Paris After the Liberation…, liberating from prejudice and ignorance, was described by two British researchers – Antony Beevor, a well-known historian of WWII and Artemid Cooper, the author of the colorful biography of Patrick Leigh Fermor. Among other works about the French capital in the first decade after the war, Beevor and Cooper’s book distinguishes itself as being a great drama, a crime, and a guide in one. Although it describes Paris of the end of the Second World War, it may or even should be, as the Polish publisher advised, a compulsory reading for those going to Paris for the first time.
Thanks to the clear and original interpretations of the authors we can learn not only about the cool architecture of the city, but also about its heart – the people who breathed life into it. So Paris After the Liberation… is the story of people who at the end of the war found themselves in a unique place – those who survived the Hell of World War II and those who were under the impresion that it just past them. In the shady cafeteria on the left bank Sartre, Camus and Beauvoir sit side by side; at the next table, despite the early hours, some young couple is rocking to a jazz melody. The colorful socks of a zazou (a prototype of the beatnicks), waiting for someone at the entrance to the cafe, catch their gaze. Opening Paris After the Liberation…, we also encounter the debunked figure of general de Gaulle and politicians attempting to win something for themselves first, and then for France (heroes such as Rene from Allo! Allo! do not appear, and only representatives of the Communist Resistance Movement are proudly presenting their breasts for nexts medals). Many protagonists want to forget the past war – because they do not feel like the winners or the memories of atrocities encumber daily existence. The post-war city, even if bathed in the most beautiful sunshine, smells and music, means poverty and dread, anxiety for tomorrow, and at the same time a maniacal, restless joy „that bad times have already passed”. Oran from Camus’ The Plague might have looked like that. Melancholia and feverish excitement, almost tramping on each other’s heels, are strolling along the streets. Beetwen them appear Americans, confused and not understanding too much of all that ferver. The sounds of an accordion cannot drown out the sense of shame. Dancing zazous cannot chill out the atmosphere; students in black turtlenecks absorbing books, also did not possess such skills. Only the consciousness of ordinary people, who going for the daily shopping pass the Louvre, can divide time into the war and the time who has just arrived.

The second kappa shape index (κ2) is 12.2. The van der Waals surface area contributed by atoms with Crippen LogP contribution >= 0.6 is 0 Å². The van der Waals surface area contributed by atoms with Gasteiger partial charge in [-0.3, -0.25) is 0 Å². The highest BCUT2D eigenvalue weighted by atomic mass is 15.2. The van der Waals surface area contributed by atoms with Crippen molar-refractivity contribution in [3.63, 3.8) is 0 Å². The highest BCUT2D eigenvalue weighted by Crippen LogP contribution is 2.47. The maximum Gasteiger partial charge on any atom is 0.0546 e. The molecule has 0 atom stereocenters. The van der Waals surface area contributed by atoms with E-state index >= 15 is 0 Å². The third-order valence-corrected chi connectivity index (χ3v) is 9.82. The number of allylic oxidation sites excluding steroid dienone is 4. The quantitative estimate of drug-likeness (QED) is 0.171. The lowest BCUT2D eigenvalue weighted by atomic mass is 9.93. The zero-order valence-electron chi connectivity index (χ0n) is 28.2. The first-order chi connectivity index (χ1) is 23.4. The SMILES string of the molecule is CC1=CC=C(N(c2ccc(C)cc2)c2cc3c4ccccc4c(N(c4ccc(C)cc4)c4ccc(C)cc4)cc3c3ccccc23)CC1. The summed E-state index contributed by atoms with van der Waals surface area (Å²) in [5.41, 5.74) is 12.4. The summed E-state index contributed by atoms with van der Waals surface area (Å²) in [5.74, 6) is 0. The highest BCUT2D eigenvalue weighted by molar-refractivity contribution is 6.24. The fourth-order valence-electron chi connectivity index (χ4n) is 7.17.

Historians will struggle for years over what happened in France during the war, and the farther from its end, the more polarized their assessment will be. Paris After the Liberation… is a must read for those who want to better understand what the war took from, and what it brought to France.